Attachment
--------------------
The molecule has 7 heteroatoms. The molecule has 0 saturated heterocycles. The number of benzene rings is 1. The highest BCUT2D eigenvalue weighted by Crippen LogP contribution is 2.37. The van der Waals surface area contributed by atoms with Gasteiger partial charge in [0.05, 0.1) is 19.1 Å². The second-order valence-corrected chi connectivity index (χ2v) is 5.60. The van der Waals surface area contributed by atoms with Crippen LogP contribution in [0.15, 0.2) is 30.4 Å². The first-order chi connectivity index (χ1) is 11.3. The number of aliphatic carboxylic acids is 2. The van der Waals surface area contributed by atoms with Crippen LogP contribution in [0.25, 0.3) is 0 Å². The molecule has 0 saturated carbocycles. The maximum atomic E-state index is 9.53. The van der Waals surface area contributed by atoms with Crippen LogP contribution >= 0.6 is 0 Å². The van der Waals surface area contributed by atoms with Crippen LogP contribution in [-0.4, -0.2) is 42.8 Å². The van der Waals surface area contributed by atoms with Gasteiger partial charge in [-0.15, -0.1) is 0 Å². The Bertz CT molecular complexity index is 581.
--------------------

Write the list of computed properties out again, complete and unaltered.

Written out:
The molecule has 7 heteroatoms. The molecule has 0 saturated heterocycles. The number of benzene rings is 1. The highest BCUT2D eigenvalue weighted by Crippen LogP contribution is 2.37. The van der Waals surface area contributed by atoms with Gasteiger partial charge in [0.05, 0.1) is 19.1 Å². The second-order valence-corrected chi connectivity index (χ2v) is 5.60. The van der Waals surface area contributed by atoms with Crippen LogP contribution in [0.15, 0.2) is 30.4 Å². The first-order chi connectivity index (χ1) is 11.3. The number of aliphatic carboxylic acids is 2. The van der Waals surface area contributed by atoms with Crippen LogP contribution in [0.25, 0.3) is 0 Å². The molecule has 0 saturated carbocycles. The maximum atomic E-state index is 9.53. The van der Waals surface area contributed by atoms with Crippen LogP contribution >= 0.6 is 0 Å². The van der Waals surface area contributed by atoms with Crippen LogP contribution in [-0.4, -0.2) is 42.8 Å². The van der Waals surface area contributed by atoms with Gasteiger partial charge in [-0.15, -0.1) is 0 Å². The Bertz CT molecular complexity index is 581.